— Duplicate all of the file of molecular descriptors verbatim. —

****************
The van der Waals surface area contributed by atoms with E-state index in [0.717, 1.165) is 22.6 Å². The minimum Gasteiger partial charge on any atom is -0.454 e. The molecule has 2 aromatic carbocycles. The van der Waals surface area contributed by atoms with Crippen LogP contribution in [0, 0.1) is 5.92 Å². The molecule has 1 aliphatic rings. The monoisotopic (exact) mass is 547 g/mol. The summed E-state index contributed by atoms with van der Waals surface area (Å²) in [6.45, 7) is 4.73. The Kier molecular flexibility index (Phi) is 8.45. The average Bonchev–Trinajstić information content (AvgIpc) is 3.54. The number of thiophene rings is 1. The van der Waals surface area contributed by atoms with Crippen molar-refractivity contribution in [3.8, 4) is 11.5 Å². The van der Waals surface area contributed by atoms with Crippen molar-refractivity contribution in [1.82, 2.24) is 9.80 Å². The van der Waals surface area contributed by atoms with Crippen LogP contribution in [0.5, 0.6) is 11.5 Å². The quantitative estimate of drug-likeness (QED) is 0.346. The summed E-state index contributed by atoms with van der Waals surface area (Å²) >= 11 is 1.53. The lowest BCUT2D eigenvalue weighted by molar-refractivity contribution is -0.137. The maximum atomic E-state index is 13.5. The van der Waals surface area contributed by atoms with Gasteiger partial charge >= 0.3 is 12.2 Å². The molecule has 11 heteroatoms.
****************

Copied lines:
The van der Waals surface area contributed by atoms with E-state index in [0.717, 1.165) is 22.6 Å². The minimum Gasteiger partial charge on any atom is -0.454 e. The molecule has 2 aromatic carbocycles. The van der Waals surface area contributed by atoms with Crippen LogP contribution in [0, 0.1) is 5.92 Å². The molecule has 1 aliphatic rings. The monoisotopic (exact) mass is 547 g/mol. The summed E-state index contributed by atoms with van der Waals surface area (Å²) in [6.45, 7) is 4.73. The Kier molecular flexibility index (Phi) is 8.45. The average Bonchev–Trinajstić information content (AvgIpc) is 3.54. The number of thiophene rings is 1. The van der Waals surface area contributed by atoms with Crippen molar-refractivity contribution in [3.8, 4) is 11.5 Å². The van der Waals surface area contributed by atoms with Crippen molar-refractivity contribution in [1.82, 2.24) is 9.80 Å². The van der Waals surface area contributed by atoms with Crippen LogP contribution in [0.5, 0.6) is 11.5 Å². The quantitative estimate of drug-likeness (QED) is 0.346. The summed E-state index contributed by atoms with van der Waals surface area (Å²) >= 11 is 1.53. The lowest BCUT2D eigenvalue weighted by molar-refractivity contribution is -0.137. The maximum atomic E-state index is 13.5. The van der Waals surface area contributed by atoms with Gasteiger partial charge >= 0.3 is 12.2 Å². The molecule has 11 heteroatoms.